In ‘Crime Of Greed,’ Kentucky Farmer Sent To Prison For Insurance Fraud
Lexington Herald-Leader (KY)
A Central Kentucky farmer who received millions of dollars through fraud in crop insurance has been sentenced to four years and eight months in federal prison.
Earl Lee Planck Jr., 62, of Carlisle, also forfeited $650,042 and his interest in hundreds of acres of land to the government, and will owe restitution.
Planck was among more than 20 people charged in an investigation of crop-insurance fraud in Central Kentucky, including farmers, insurance agents and adjusters and the owner of a tobacco warehouse in Mount Sterling.
Planck, who said he raised tobacco, corn and other crops in Nicholas, Bath, Bourbon, Clark, Fleming, Mason and Montgomery counties, took out insurance on the crops through the U.S. Department of Agriculture and a private company, then faked loss claims, according to the court records.
Planck took out policies in the names of other people and filed claims that lied about his tobacco production and losses.
With the help of an insurance agent and adjusters, he also took out policies on wooded land that could not be farmed and turned in loss claims.
Planck received a total of $3.2 million through federal crop insurance and $2.8 million from private crop insurance, and helped other farmers and family members pursue their own fraudulent claims worth several million more, according to a news release from U.S. Attorney Carlton S. Shier IV.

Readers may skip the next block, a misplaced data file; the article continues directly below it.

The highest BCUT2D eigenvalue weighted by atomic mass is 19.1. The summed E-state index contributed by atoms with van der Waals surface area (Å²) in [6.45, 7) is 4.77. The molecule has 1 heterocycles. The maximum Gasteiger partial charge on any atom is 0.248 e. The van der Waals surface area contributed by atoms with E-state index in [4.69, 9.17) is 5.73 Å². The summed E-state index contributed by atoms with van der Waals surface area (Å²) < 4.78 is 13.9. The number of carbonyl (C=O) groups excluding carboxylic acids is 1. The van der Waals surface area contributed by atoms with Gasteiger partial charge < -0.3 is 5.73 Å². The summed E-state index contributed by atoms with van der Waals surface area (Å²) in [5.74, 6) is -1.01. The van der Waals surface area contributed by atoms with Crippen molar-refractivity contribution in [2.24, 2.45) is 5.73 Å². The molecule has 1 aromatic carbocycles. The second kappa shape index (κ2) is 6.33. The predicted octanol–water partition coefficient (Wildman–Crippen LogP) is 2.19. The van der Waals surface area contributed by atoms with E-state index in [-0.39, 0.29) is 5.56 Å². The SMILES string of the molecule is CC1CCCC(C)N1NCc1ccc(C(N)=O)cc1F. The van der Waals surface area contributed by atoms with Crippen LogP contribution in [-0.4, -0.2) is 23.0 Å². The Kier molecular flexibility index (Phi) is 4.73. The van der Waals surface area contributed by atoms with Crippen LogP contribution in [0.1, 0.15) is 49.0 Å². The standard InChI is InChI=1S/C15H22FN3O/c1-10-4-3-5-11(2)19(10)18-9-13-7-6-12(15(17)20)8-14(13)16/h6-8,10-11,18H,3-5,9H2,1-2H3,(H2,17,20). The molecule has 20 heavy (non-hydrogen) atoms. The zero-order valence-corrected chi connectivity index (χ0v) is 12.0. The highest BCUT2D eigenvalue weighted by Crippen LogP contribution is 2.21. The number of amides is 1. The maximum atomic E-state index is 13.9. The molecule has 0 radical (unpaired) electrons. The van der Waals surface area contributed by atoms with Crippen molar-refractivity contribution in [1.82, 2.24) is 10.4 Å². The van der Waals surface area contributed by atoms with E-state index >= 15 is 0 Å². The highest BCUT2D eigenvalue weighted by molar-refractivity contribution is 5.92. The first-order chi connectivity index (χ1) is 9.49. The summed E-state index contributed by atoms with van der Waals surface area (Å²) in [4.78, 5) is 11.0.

Prosecutors said they could prove Planck took part in a total loss of more than $9 million.
"This was a brazen and wide-ranging scheme that cost the taxpayers and private insurers millions of dollars," Shier said.
Planck pleaded guilty to conspiring to defraud the government, insurance fraud and tax evasion. He under-reported his income by a total of more than $1.8 million from 2013 through 2015.
Planck's attorney, Kent Wicker, sought a sentence of one year and one day for him, saying he had worked hard to provide for his family, been a good neighbor and volunteered his time, employees and equipment to build youth sports fields.
But prosecutors argued otherwise, saying Planck recruited his neighbors to take part in fraud and used his children to further fake claims, resulting in charges against some of them.
"This is a crime of greed," Assistant U.S. Attorneys Kathryn M. Anderson and Erin Roth said in a sentencing memorandum. "Crop insurance fraud in Central Kentucky has been a severe and pervasive scourge on a program designed to benefit the very people who are taking advantage of it, with Planck serving as its most prolific offender."
U.S. District Judge Karen K. Caldwell sentenced Planck Dec. 17 in federal court in Lexington.
Others convicted in the investigation include Roger Wilson, who owned Clay's Tobacco Warehouse and provided fake paperwork to Planck and others to aid in fraudulent claims, and Michael McNew, an insurance agent who helped make the fraud possible.
More than three dozen people have pleaded guilty to criminal charges or resolved fraud accusations through civil agreements as a result of the investigation of crop-insurance fraud in Central Kentucky, according to court records
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